The Badlands of Death Valley spread like crystallized sugar for miles toward the horizon. The ground stretched, dried cracks like wrinkles on a spinster’s face pulled outward, trying to connect to anything within its grasp. A fine dust covered the earth in places, kicked up by the occasional hot breeze. My throat stiffened with each breath.
If a place could be a hyperbole, then Death Valley would win. it is the hottest, driest and lowest point in the United States, and by any common sense accounts, those things would make it a nightmare to visit. It is a place where a person can sweat profusely without showing any signs of moisture depletion. A place where lips stay chapped and hands are void of moisture. A place where most living things have escaped or died out, never to return to such a harsh environment.
At Badwater, 282 feet below sea level, I drain my water bottle, eager to refill it when I get the chance. A murky puddle is roped off, a delicate ecosystem that can easily be damaged by wandering feet. Along a short walk into the desert landscape, we find yet another puddle called Devil’s Hole, where a few pupfish swim in it. The fish has lived in isolation in Death Valley for an estimated 25,000 years, surviving and thriving in water that is 93 degrees Fahrenheit.
In the evening, a short rainstorm moves in, dropping a few scattered sprinkles across our picnic table and campfire. In its wake, the scrub grasses look just a bit perkier than before the rains. In the springtime, arguably the best time to visit Death Valley, the rains bring the oasis to life, and desert flowers pop up in canary yellow, royal violets and Crayola red. They last while the rains do, then hunker down through the heat of the summer.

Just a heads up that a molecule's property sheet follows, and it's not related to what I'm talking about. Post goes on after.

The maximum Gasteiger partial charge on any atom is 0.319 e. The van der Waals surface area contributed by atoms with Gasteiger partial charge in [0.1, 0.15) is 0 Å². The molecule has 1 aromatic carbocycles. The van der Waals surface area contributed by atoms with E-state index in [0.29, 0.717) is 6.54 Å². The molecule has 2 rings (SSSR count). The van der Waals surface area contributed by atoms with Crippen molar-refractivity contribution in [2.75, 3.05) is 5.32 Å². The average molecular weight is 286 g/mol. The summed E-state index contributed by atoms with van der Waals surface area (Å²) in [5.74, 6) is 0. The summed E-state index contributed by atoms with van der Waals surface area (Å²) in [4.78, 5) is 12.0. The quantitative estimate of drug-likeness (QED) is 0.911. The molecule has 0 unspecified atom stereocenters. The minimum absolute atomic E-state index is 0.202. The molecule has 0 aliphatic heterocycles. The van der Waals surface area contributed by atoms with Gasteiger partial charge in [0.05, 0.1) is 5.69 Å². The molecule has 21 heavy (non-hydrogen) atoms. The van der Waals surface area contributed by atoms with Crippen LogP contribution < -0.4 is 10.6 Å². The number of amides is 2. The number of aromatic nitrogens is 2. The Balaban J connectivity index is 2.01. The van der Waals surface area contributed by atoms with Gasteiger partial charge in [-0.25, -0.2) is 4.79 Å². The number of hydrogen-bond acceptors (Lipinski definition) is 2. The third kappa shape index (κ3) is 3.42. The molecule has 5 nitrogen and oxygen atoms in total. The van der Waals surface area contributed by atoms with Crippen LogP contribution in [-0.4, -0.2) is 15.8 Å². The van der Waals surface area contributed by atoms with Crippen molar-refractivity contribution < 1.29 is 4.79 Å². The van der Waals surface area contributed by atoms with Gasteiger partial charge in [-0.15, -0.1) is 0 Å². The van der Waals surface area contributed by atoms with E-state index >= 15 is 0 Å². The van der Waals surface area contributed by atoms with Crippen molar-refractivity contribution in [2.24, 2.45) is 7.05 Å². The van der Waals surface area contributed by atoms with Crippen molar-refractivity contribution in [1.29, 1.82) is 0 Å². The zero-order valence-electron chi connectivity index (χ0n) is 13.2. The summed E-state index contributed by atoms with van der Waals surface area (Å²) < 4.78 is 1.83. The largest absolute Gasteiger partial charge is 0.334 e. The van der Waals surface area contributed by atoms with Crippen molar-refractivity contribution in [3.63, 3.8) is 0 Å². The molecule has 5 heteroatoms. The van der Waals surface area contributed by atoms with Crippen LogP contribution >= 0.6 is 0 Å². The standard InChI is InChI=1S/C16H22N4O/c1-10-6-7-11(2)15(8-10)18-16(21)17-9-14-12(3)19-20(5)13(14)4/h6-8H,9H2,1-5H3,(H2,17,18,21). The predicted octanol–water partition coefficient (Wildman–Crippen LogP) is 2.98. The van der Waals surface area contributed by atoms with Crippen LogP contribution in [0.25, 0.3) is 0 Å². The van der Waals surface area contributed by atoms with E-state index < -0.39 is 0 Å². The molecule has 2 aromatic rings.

During the day, we venture off the paved road to dirt roads that lead to hiking paths. These paths lead to caverns and sand dunes and abandoned mining shacks. Occasionally a lizard skitters out of our way. Every once in awhile a bird flies overhead. Many people are surprised to learn that there are 51 species of native mammals living in Death Valley National Park, and while we don’t see any bighorn sheep or mountain lions, we hear coyotes in the distance. Almost anything living finds shade when the sun is out, but footprints in the sand and feathers that have been shed are evidence of living creatures.
Death Valley goes on for hundreds of square miles and is one of the largest national parks in the United States. We drive, the horizon never getting closer, the temperature rising outside. On the west side of the park, the road climbs in elevation and we find ourselves among bristlecone pine and other sub-alpine species. After the searing heat of Badwater, we find ourselves scrambling for warmer clothes and anything to cover bare skin. Hiking trails lead toward Telescope Peak, located 11,049 feet above sea level, and before long we’re trekking in flurries.
Stopping at a saddle in the trail, we look out at the dry, desolate land below while shivering beneath our poorly chosen clothing. Life is all around us, if we choose to look beyond Death Valley’s reputation.
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